That commitment on Georges’ part was total, and he was notorious for being the kind of taskmaster in his kitchen that would make Gordon Ramsay seem a namby-pamby. Georges was tough but was always did himself everything he demanded of his brigade, and he oversaw every detail in the dining room, which sat 50 people who paid $65 for a multi-course dinner, which back then was heavy with silver, crystal, and heavy French décor of a kind that had indeed become dated. But nowhere in America could you find better food or service, a superb cheese cart, and a dessert display from which you could choose as many as you wished, all backed by a truly great wine list, and, as a chef who had seen the best and worst of la nouvelle cuisine, Georges had in fact adapted the new ideas to his never-too-rigid classicism.
That is still pretty much the case today. Nevertheless, I told Georges that he really needed to get out more and at least to try some restaurants of the new American style. So he came to NYC and I took him to Alfred Portale’s Gotham Bar and Grill. At first he sniffed and moaned about the place, but as he ate dinner, all his Gallic pretensions dropped away, and he admitted the food, the preparation, even the underpinnings of Portale’s style was superb.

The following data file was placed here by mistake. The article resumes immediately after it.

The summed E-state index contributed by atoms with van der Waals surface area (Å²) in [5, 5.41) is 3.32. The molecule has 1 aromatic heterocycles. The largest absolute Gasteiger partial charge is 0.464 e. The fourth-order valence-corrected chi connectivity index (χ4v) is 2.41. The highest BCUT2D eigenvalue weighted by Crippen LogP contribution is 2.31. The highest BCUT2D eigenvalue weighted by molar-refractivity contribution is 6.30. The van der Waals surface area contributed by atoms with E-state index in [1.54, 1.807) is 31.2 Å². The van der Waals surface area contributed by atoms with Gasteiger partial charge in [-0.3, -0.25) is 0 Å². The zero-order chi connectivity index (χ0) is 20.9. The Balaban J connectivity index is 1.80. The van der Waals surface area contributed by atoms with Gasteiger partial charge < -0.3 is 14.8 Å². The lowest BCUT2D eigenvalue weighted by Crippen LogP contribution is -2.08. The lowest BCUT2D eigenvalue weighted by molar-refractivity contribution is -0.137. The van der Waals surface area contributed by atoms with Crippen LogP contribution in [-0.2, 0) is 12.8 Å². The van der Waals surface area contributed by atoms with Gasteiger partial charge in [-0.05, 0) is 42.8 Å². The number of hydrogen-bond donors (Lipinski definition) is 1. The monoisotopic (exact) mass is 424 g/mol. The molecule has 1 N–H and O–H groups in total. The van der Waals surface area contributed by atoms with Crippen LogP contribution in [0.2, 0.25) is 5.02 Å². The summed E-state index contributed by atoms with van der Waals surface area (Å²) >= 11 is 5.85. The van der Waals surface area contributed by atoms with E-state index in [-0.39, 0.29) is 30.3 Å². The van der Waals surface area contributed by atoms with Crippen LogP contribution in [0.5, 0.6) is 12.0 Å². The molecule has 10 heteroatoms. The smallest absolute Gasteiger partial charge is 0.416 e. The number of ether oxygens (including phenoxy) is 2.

After that, Le Bec Fin’s food evolved, got lighter, more imaginative. You might find ravioli with foie gras on the menu, less cream in the sauces, less pretension on the plate. Waiters changed from tuxedos to suits, and eventually–much to his regret–Georges dropped the requirement for jackets-and-ties. Le Bec Fin thrived against all odds as the place to dine in Philadelphia, even as brilliant young chefs–many grads of Le Bec Fin–shook things up elsewhere in the city. Even after Georges nearly severed four fingers of his hand in a Cuisinart. Even through a couple of marriages. And even after breaking numerous bones in his body after falling down a darkened stairwell. Georges was going to persevere, and as he got older he even opened other restaurants, including a more casual bistro underneath Le Bec Fin.
Now, after more than four decades in business, Georges is stepping away from the great edifice he built. Knowing him as I do, ever amazed at his energy, his joie de vivre, his knowledge, and the impossibility of separating the man from his kitchen, I suspect he will get restless soon and start something else, begin a new life in the kitchen. Maybe he will teach. Georges Perrier is not one to spend his days perfecting his golf swing or forehand; he won’t merely travel around visiting his old French chef friends and dine at their restaurants, and it’s unlikely he’d ever feel wholly comfortable living back in France. For Georges is that peculiarly American success story, a man of nerve, drive, and unimpeachable standards who in teaching Americans how to dine became part of our gastronomic fabric, his influence threaded throughout this country’s greatest and grandest kitchens, a mentor and master who instilled all he knew in others, and never demanded more of them than of himself. Georges is a great French chef but he’s also a great American. ❖❖❖